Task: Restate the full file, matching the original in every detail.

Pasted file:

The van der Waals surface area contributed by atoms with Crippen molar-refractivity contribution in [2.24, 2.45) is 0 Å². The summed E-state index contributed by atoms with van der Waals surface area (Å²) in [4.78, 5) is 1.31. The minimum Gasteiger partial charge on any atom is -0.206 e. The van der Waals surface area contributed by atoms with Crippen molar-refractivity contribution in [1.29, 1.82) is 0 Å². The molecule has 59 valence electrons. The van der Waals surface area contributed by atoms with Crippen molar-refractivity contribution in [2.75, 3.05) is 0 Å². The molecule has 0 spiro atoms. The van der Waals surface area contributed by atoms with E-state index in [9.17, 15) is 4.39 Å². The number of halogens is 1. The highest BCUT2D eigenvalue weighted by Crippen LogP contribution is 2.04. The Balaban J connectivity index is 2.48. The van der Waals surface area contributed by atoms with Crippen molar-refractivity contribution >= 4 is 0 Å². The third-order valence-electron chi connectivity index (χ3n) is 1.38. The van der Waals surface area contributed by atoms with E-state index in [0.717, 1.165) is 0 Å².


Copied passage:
The van der Waals surface area contributed by atoms with Crippen molar-refractivity contribution in [2.24, 2.45) is 0 Å². The summed E-state index contributed by atoms with van der Waals surface area (Å²) in [4.78, 5) is 1.31. The minimum Gasteiger partial charge on any atom is -0.206 e. The van der Waals surface area contributed by atoms with Crippen molar-refractivity contribution in [1.29, 1.82) is 0 Å². The molecule has 59 valence electrons. The van der Waals surface area contributed by atoms with Crippen molar-refractivity contribution in [2.75, 3.05) is 0 Å². The molecule has 0 spiro atoms. The van der Waals surface area contributed by atoms with E-state index in [9.17, 15) is 4.39 Å². The number of halogens is 1. The highest BCUT2D eigenvalue weighted by Crippen LogP contribution is 2.04. The Balaban J connectivity index is 2.48. The van der Waals surface area contributed by atoms with Crippen molar-refractivity contribution >= 4 is 0 Å². The third-order valence-electron chi connectivity index (χ3n) is 1.38. The van der Waals surface area contributed by atoms with E-state index in [0.717, 1.165) is 0 Å².